Parallel choreography was associated with a statistically significant but not clinically significant difference in mental demand and effort domains. NASA TLX domains for each clinician are provided in Additional file 1: Table S1.

As clinicians performed the tasks repeatedly from cases 1 to 3, the median overall NASA TLX and time to task completion improved for both series and parallel (Additional file 1: Figures S3–S5). In both choreographies, as clinicians moved from cases 1 to 3 the median overall NASA TLX improved. Median (IQR) overall NASA TLX for case 1 in series was 45 (20 – 59) and in parallel 46 (38 – 53) and for case 3 the median (IQR) in series was 35 (12 – 58) and in parallel 38 (22 – 52), p = 0.002. Median (IQR) time to completion for case 1 in series was 140 (120 – 178) seconds and in parallel 142 (117 – 164) seconds and for case 3 median (IQR) for series was 117 (99 – 138) seconds and for parallel was 116 (106 – 137) seconds, p <0.001.

During an informal debriefing, most clinicians generally stated a preference for a parallel model (Additional file 1: Table S2).

Discussion

This simulation study found that the incorporation of a focused history into the initial assessment and evaluation of the adult non-trauma critically ill patient is feasible. There was no difference in the cognitive load and time to completion between series or parallel choreographies. However, there was a subjective preference amongst the sample providers for the parallel choreography. This was not formally measured or evaluated and differed from the results found in the study which showed a higher median NASA TLX for the domains of mental demand and effort in parallel compared to series choreography. Whether performed in series or parallel, with practice and repetition of the task, the cognitive load decreased and the time to task completion improved.

The assessment of patients with critical illness includes a focused history with evaluation of physical signs and symptoms that help prompt a diagnosis and syndrome recognition [11]. Combining principles of ATLS, ACLS, PALS and expert consensus on approaching the assessment and evaluation of the critically ill patient, essential elements of a focused history were selected [4, 8, 9, 15, 21]. These elements were then organized based on the acronym ‘SAMPLE’ and targeted for use in the simulated evaluation of an acutely decompensating critically ill patient. During the simulation, pre – defined case scenarios were used and participating clinicians were given prompt cards that listed the components of the focused history. Prompt cards specified what each of the letters of the ‘SAMPLE’ acronym represented and also listed the components of past medical history and medications that were considered vital as per expert consensus [15, 21]. Prompt cards also highlighted the ABCDE elements of the primary survey available in CERTAIN. The use of prompt cards removed the need for providers to memorize what the ‘SAMPLE’ acronym stood for or the sequence of events required for each choreography. This approach of prompting is recommended when using the CDS CERTAIN to help in the assessment and resuscitation of a critically ill patient. In a previous simulation study the use of a prompter that pointed out key elements in CERTAIN reduced omission rates [15]. Use of CERTAIN as a CDS tool has the potential to fulfill a recommendation by the Institute of medicine that health information technology be used to reduce diagnostic error [1].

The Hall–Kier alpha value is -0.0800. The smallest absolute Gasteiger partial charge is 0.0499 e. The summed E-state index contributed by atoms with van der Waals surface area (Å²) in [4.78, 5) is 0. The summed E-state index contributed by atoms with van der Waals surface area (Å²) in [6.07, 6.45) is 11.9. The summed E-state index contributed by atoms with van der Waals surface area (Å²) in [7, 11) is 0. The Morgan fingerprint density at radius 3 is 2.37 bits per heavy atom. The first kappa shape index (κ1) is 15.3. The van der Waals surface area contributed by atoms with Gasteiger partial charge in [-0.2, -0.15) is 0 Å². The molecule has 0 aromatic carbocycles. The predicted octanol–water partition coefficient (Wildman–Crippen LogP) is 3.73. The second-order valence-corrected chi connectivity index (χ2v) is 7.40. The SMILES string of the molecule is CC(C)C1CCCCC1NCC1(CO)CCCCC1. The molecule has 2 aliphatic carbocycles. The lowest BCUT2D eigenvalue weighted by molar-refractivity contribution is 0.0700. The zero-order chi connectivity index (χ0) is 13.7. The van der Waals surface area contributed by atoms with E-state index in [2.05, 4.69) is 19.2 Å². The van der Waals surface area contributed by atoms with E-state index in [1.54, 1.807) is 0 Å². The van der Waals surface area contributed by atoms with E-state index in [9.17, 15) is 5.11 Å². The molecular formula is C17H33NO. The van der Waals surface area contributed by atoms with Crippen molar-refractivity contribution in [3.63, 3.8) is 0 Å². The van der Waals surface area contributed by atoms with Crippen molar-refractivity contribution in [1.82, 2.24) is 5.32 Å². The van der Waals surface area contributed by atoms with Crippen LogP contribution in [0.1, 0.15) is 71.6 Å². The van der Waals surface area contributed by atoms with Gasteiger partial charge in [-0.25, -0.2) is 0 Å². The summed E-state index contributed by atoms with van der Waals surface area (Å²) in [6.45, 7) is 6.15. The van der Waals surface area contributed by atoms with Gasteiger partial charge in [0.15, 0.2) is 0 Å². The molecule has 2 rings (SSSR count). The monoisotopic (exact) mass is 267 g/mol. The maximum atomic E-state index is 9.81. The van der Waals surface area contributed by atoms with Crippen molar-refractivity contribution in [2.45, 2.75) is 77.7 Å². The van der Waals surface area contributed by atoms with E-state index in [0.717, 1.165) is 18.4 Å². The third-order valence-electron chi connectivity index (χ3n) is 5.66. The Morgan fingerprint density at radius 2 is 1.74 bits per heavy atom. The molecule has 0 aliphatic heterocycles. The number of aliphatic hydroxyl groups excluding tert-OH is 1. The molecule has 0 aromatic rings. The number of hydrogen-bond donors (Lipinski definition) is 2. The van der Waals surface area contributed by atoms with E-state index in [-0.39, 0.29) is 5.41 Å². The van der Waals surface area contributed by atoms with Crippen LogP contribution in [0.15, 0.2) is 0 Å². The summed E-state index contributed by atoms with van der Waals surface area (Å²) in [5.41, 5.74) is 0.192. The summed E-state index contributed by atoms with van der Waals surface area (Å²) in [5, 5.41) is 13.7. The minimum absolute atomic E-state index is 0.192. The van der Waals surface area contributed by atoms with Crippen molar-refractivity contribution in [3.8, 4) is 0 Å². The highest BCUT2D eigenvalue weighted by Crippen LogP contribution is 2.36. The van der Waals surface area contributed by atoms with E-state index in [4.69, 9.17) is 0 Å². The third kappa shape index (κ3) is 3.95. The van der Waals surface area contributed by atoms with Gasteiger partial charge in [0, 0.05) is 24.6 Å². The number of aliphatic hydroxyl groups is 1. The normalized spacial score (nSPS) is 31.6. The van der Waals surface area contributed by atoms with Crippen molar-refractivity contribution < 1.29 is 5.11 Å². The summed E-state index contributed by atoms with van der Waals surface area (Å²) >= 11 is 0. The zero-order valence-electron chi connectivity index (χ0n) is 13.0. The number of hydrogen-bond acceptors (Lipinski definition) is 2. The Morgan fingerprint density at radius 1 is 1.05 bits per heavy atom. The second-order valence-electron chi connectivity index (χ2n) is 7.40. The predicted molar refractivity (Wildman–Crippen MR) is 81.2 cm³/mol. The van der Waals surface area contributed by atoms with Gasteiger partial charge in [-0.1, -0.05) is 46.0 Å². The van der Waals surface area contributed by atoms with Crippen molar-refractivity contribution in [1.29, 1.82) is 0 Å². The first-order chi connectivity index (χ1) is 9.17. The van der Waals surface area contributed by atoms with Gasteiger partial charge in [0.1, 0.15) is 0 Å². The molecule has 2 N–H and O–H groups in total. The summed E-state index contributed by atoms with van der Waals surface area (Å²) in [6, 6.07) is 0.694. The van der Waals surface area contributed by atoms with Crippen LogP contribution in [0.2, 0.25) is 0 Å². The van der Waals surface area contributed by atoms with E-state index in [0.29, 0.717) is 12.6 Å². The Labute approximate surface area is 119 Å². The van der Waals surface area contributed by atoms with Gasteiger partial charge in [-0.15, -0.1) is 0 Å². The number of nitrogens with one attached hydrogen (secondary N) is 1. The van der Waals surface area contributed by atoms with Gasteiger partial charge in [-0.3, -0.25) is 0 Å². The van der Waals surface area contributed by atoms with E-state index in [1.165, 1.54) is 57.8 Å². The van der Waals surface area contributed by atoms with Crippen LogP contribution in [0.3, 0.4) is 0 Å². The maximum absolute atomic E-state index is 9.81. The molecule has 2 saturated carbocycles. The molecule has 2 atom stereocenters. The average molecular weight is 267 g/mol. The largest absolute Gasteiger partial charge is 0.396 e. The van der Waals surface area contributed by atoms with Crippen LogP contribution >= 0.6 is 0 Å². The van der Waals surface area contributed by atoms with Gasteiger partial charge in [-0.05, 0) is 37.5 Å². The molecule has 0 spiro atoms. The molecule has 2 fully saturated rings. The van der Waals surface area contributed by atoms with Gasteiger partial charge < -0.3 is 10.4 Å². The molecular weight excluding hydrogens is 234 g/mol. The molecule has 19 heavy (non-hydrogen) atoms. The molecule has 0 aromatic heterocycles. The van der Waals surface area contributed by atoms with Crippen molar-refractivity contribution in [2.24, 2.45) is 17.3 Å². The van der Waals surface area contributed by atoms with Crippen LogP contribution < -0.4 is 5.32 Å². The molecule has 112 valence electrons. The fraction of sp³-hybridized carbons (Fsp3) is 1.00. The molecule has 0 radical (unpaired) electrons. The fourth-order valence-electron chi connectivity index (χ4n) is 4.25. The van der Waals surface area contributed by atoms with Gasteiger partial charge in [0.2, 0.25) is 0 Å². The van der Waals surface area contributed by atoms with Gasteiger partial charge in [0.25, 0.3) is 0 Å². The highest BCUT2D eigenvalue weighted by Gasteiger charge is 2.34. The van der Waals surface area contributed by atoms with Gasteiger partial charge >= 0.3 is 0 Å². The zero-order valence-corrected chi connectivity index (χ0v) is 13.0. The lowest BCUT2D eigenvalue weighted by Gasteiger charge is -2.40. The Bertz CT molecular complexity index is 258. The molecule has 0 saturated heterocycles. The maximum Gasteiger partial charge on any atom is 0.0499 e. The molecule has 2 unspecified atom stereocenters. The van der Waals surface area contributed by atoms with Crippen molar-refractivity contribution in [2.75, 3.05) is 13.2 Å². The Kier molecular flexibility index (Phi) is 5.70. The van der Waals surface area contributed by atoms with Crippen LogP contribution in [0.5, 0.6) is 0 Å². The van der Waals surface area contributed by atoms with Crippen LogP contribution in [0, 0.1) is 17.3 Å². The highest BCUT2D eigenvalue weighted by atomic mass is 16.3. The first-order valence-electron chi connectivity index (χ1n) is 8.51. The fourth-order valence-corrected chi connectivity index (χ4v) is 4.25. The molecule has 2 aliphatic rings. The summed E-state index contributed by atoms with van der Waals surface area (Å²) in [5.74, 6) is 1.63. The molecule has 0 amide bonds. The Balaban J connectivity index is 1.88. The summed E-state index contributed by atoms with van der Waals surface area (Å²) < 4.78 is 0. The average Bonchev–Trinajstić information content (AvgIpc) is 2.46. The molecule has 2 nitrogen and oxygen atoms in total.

The purpose of this study was to evaluate the feasibility of standardizing the approach to obtaining a focused history during the evaluation of the critically ill patient and determining the optimal choreography. Our results indicate that there was no difference in task load whether this focused history is obtained in series or in parallel. This is of importance for the incorporation of the step in any clinical decision support tool.

Limitations